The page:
Advertise on Bikeforums.net



User Tag List

Page 1 of 2 12 LastLast
Results 1 to 25 of 30
  1. #1
    Senior Member
    Join Date
    May 2007
    Posts
    103
    Mentioned
    0 Post(s)
    Tagged
    0 Thread(s)

    how to cut cable housings clean

    Sorry if this is basic. But I've been having trouble cutting brake cable housings cleanly; at least half the time the housing is sort of mashed at the end where I've made the cut, and I have to either push hard on the cable to make it go through, or (sometimes) I stick a nail in to open things up.

    I'm using a brand new Park Tools cable / cable housing cutter. I've tried doing it fast, and I've tried it slow, and it doesn't seem to make any difference. Any suggestions?

    Thanks...

  2. #2
    Senior Member
    Join Date
    Feb 2007
    Location
    Madison, WI
    Posts
    231
    Mentioned
    0 Post(s)
    Tagged
    0 Thread(s)
    On brake housing I use the park cutter then follow that with some cleanup with a flat file and then a nail to make sure the inner lining is opened up. Some people use with a rotary tool (dremel) with a cutoff wheel. I try to cut at 90 deg but this never seems to happen cleanly with the spiral steel housing so the file is nice to clean up with.

  3. #3
    Senior Member
    Join Date
    Jul 2007
    Location
    Melbourne, Australia
    My Bikes
    Giant CRX
    Posts
    224
    Mentioned
    0 Post(s)
    Tagged
    0 Thread(s)
    Quote Originally Posted by Tacfarinas View Post
    Sorry if this is basic. But I've been having trouble cutting brake cable housings cleanly; at least half the time the housing is sort of mashed at the end where I've made the cut, and I have to either push hard on the cable to make it go through, or (sometimes) I stick a nail in to open things up.

    I'm using a brand new Park Tools cable / cable housing cutter. I've tried doing it fast, and I've tried it slow, and it doesn't seem to make any difference. Any suggestions?

    Thanks...
    I haven't tried it but I recently read that a Dremel tool does a good job.

  4. #4
    Senior Member capwater's Avatar
    Join Date
    Dec 2004
    Location
    Quahog, RI
    My Bikes
    Giant TCR Comps, Cdale R5000, Klein Q-Pro, Litespeed Siena, Piasano 105, Redline Conquest Pro, Voodoo Bizango, Fuji Aloha
    Posts
    1,509
    Mentioned
    0 Post(s)
    Tagged
    0 Thread(s)
    Quote Originally Posted by bmorey View Post
    I haven't tried it but I recently read that a Dremel tool does a good job.
    Dremel is the ONLY way to go. Plus, if you don't already have one, it's a great opportunity to buy a new tool!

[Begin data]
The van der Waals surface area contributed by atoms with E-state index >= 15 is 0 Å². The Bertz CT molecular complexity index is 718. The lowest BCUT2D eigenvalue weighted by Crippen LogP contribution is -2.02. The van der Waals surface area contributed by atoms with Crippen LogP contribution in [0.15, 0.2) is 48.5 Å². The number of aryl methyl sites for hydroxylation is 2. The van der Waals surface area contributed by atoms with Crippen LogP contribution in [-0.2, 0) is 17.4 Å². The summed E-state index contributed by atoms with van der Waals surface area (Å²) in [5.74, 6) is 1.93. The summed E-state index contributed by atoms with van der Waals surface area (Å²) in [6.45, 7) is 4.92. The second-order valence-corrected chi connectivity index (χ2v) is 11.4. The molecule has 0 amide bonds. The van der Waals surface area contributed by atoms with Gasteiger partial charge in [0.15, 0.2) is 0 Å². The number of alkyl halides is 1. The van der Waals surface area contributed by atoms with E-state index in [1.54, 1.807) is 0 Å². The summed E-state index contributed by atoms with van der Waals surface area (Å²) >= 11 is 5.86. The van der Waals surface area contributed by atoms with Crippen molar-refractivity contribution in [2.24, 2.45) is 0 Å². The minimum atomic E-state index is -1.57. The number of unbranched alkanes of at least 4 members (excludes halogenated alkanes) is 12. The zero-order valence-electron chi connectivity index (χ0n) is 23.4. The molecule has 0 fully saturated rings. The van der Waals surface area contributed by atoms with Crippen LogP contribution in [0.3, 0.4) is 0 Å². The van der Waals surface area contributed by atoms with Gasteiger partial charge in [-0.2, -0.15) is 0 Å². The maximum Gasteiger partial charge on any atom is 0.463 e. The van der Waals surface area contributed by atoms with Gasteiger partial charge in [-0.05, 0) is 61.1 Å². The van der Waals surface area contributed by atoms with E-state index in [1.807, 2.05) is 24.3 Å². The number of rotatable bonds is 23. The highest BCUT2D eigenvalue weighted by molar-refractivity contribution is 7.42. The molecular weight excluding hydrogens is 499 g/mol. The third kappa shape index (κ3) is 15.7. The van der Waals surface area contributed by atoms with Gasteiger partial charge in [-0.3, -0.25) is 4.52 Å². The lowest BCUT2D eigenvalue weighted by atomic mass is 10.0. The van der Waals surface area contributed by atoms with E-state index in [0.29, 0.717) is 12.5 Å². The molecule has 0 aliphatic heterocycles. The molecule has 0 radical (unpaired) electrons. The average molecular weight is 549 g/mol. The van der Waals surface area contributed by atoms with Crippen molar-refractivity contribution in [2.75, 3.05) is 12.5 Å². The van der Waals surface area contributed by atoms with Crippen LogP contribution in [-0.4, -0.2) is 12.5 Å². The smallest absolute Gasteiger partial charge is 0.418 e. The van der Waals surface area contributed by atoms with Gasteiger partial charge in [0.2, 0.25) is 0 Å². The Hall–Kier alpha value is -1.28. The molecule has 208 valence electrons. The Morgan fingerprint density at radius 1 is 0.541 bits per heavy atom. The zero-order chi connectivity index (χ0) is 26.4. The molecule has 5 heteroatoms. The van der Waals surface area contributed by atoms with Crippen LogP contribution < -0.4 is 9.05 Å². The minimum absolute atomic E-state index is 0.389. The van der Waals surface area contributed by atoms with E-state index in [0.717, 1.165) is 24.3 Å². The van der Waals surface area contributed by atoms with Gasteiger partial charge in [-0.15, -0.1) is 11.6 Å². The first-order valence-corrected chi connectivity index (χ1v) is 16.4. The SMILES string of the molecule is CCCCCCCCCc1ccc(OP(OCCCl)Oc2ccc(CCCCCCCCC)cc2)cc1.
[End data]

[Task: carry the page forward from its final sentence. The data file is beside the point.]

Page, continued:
5. #5
    Senior Member
    Join Date
    Sep 2007
    Posts
    88
    Mentioned
    0 Post(s)
    Tagged
    0 Thread(s)
    Dremel does a fantastic job at cutting cables. On my first try, it wasn't perfect. So, thereafter, I just put a small piece of black tape around the cable to be cut and I got excellent cuts from the Dremel.

  6. #6
    Senior Member
    Join Date
    Aug 2005
    Location
    Pittsburgh, PA
    My Bikes
    '''96 Litespeed Catalyst, '05 Litespeed Firenze, '06 Litespeed Tuscany, '12 Surly Pacer, All are 3x8,9 or 10. It is hilly around here!
    Posts
    24,788
    Mentioned
    4 Post(s)
    Tagged
    0 Thread(s)
    One trick to using a cable cutter for brake housing is to be sure the upper jaw is positioned to slip between the coils of the reinforcing wire. That way you avoid crushing it as you cut. Then use a flat file to smooth up any small burrs and a big needle or small nail to round out the liner.

    Actually, I find a pair of quality side-cutter pliers works better than specific cable cutters for brake housing. The purpose-built cable cutters are far better for shift housing and all inner wires.

    I've tried a Dremel too and find the cutting heat tends to melt the outer cover so you have to work slowly.
    Last edited by HillRider; 08-18-08 at 06:39 AM.

  7. #7
    Formerly Known as Newbie Juha's Avatar
    Join Date
    Mar 2002
    Location
    Helsinki, Finland
    Posts
    5,182
    Mentioned
    0 Post(s)
    Tagged
    0 Thread(s)
    I put a piece of old, discarded cable inside the housing, then cut through both the housing and cable. The cable prevents crushing well enough.

    --J
    To err is human. To moo is bovine.

    Who is this General Failure anyway, and why is he reading my drive?


    Become a Registered Member in Bike Forums
    Community guidelines

  8. #8
    Senior Member
    Join Date
    Oct 2005
    Posts
    5,414
    Mentioned
    0 Post(s)
    Tagged
    0 Thread(s)
    Brake housing, side cutters then look at the end to make sure you didn't bend the wire over so it interferes with the hole. If you did, just nip off a piece till it is clean.

    Der cable housing, dremel.
    Il faut de l'audace, encore de l'audace, toujours de l'audace

    1980 3Rensho-- 1975 Raleigh Sprite 3spd
    1990s Raleigh M20 MTB--2007 Windsor Hour (track)
    1988 Ducati 750 F1